On to the music itself and the evening kicked off with the smooth seventies inspired sounds of Midland, a band not entirely free of controversy. Some have suggested they are fake because they present themselves as cool throwback classic rock cowboys but work with the same Music Row songwriters as Sam Hunt. To be honest I don’t have a major problem with the band cowriting, after all Kacey and Miranda both work with songwriters and still manage to be their authentic selves. Midland are a great harmony band and are trying to do something different in the mainstream, which should be applauded. I especially enjoyed their songs Altitude Adjustment and Drinkin’ Problem, both of which unsurprisingly appealed to the Scottish crowd. It was good to see that the event has expanded the stage times to allow each of the earlier acts to play for forty rather than thirty minutes, although Midland actually had to pad out their slot with covers. In the end how much you enjoy a band like this depends on if you like that smooth Eagles-style country which they are recreating. I found they gave a solid performance to start the night.
The move to the Hydro also allowed for the introduction of a smaller spotlight stage at the back of the arena, where lesser-known acts play a few songs in between the sets on the main stage. Up first was Lukas Nelson, Willie’s son, who unfortunately suffered from severe technical difficulties. The sound was utterly atrocious, appearing to only come out of a few speakers and not in time with his singing at all. In fact from our seats we could actually hear him singing before it came through the speakers, as his voice was so loud. It was really disappointing that no one stopped him and fixed it because you could tell the songs were great and his voice was incredible. The audience were kind to him but a lot of people voiced their anger on Twitter and Lukas himself was said to be gutted. Thankfully they fixed the sound for Ashley Campbell who came on later. She did a medley of her dad Glen Campbell’s songs and also Remembering, which explores how his Alzheimer’s affected their relationship. I actually felt myself tearing up at this touching tribute to her father. Although the spotlight stage only had time for a few songs, thankfully both acts were playing the aftershow. However it was a shame that the majority of the crowd missed out hearing Lukas properly.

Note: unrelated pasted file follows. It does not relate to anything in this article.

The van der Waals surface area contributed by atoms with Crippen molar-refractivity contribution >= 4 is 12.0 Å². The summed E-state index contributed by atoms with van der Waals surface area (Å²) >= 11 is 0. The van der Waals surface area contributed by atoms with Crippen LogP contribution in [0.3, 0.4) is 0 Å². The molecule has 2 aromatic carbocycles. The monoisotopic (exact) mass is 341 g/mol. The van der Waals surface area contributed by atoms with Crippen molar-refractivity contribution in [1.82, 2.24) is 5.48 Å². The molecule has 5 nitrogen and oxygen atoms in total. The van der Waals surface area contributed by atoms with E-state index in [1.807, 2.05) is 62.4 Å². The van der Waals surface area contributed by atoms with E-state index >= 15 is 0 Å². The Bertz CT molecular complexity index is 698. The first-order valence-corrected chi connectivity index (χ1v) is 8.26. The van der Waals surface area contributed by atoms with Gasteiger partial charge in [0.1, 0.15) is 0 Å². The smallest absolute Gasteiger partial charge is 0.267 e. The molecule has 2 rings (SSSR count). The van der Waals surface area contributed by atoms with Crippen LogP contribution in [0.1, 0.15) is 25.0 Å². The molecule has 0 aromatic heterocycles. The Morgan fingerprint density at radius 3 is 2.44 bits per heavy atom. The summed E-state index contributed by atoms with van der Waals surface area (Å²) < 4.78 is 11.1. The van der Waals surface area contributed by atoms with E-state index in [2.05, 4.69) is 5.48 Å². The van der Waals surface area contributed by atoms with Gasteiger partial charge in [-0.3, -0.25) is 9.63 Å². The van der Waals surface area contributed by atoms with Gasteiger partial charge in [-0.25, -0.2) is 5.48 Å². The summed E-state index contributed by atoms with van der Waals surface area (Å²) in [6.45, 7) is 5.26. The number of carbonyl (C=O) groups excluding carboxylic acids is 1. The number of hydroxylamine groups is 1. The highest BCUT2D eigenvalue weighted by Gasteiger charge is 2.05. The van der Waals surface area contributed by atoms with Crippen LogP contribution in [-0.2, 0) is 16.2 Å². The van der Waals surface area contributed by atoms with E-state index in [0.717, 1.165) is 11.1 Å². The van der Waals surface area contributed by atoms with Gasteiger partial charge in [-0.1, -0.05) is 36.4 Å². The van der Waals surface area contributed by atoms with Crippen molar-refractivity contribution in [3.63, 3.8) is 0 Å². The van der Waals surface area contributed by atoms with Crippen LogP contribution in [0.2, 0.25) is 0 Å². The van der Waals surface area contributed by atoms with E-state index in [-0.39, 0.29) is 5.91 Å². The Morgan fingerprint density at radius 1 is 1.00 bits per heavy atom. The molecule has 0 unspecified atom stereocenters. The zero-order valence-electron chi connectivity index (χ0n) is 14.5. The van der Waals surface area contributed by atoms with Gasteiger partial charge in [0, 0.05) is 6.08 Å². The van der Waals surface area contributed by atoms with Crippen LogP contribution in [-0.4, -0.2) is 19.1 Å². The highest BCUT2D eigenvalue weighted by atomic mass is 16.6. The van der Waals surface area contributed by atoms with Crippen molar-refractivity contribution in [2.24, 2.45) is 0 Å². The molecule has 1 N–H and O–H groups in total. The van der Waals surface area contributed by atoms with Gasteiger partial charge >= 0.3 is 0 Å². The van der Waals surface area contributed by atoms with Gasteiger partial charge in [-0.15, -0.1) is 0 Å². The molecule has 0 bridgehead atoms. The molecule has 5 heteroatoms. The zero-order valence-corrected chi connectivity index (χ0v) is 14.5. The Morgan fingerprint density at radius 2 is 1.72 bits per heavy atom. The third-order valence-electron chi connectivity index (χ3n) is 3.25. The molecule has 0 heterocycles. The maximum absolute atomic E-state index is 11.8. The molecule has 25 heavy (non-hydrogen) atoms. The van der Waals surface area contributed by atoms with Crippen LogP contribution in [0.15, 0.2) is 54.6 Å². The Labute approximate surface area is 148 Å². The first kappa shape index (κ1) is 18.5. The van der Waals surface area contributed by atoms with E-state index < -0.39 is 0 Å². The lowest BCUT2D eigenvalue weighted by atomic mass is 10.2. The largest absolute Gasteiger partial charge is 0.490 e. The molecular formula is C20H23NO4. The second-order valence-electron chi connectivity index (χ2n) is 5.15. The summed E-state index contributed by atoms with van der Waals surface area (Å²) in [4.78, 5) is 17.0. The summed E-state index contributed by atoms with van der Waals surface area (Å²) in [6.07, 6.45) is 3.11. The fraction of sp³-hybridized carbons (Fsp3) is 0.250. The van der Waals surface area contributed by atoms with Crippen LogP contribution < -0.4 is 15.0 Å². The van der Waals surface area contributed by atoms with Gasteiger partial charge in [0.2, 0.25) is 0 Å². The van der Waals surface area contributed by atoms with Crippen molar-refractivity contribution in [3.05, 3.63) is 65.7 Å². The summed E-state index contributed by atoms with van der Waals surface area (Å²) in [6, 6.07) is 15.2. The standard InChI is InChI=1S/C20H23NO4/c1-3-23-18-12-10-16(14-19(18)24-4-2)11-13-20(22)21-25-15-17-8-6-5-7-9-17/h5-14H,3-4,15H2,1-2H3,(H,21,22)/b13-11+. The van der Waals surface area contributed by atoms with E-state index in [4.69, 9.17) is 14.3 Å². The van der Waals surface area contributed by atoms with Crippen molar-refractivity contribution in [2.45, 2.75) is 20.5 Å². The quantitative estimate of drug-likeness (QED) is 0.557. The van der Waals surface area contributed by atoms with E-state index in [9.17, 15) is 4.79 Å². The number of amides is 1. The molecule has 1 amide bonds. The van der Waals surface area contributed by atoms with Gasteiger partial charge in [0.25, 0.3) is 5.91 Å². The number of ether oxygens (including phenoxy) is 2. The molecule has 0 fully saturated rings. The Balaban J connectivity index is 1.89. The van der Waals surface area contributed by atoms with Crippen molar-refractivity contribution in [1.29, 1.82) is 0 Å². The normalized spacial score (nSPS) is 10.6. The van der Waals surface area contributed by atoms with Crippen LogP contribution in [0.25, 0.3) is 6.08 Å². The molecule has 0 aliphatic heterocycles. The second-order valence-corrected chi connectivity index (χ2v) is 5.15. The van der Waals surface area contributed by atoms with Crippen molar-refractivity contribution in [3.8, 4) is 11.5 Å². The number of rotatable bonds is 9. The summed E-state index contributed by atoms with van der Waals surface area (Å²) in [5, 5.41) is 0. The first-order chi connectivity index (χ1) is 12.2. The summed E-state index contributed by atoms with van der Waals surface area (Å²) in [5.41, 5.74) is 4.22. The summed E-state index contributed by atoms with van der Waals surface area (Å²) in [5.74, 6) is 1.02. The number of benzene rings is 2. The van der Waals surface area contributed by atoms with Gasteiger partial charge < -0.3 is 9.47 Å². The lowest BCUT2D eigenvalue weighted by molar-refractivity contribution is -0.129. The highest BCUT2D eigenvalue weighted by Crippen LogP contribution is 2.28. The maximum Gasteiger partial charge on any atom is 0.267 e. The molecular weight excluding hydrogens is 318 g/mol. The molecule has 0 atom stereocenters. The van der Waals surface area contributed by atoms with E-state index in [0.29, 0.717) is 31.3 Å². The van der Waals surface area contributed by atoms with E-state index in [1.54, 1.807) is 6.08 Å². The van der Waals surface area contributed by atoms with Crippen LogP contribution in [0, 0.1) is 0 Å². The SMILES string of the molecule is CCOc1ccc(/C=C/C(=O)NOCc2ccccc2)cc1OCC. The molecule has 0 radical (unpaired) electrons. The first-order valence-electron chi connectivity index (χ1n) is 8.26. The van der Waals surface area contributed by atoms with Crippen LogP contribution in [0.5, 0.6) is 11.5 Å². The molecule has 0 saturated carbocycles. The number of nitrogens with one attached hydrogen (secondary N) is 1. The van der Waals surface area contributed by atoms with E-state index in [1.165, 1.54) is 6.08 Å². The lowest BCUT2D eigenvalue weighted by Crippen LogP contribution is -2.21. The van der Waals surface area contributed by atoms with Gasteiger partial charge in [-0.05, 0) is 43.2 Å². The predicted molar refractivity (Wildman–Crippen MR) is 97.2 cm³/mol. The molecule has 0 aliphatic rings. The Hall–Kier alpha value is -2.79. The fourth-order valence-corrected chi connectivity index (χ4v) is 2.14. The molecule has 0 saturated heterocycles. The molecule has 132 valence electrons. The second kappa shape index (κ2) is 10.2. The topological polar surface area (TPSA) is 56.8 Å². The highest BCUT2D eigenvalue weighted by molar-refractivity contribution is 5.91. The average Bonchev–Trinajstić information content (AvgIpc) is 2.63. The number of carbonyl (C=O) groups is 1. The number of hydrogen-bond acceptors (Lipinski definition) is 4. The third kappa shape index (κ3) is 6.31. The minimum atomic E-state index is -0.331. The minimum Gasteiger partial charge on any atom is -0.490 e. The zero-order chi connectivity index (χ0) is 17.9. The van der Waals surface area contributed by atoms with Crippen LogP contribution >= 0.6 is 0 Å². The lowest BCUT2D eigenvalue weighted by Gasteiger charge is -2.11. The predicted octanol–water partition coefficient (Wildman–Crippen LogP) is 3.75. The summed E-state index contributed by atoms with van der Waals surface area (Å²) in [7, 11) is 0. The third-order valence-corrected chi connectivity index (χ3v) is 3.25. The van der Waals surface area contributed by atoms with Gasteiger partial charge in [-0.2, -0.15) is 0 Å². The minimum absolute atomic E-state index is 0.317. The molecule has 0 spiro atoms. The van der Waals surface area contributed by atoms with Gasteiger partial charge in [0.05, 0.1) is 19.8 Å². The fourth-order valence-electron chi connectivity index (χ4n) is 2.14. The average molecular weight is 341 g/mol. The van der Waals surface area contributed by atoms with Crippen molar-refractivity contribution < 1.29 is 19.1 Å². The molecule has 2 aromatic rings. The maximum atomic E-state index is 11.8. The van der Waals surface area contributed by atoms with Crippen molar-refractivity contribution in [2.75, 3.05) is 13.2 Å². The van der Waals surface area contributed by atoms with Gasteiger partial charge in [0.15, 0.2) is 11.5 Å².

Next up was the magnificent Miss Margo Price who asked the crowd ‘Do you want to hear real country music?’ – a dig perhaps at some of the other more pop-orientated acts on the bill (Margo tweeted that she was supporting Emmylou, despite the fact that Little Big Town were higher than both of them on the bill). In her cowboy hat and embroidered suit she looked and sounded like the lovechild of Tammy Wynette and Gram Parsons. I saw Margo play at Oran Mor last year so it was emotional seeing her on the big stage in front of thousands of people. She showed how versatile and energetic her live performances are, even at one point having a go on drums. Also it was so nice to hear the pedal steel played on stage, since that instrument is what makes country music special to me. The setlist included mostly songs from the new album like Wild Women, Cocaine Cowboys and All American Made, which she played solo on keyboard (you could hear a pin drop as she sang the latter). Towards the end of the set she kicked it up a gear with Hurtin’ on the Bottle and a roaring cover of Proud Mary. Margo has the skills as a performer to engage even those in the crowd who were unfamiliar with her material and you hope that she has gained many new fans after such a great show.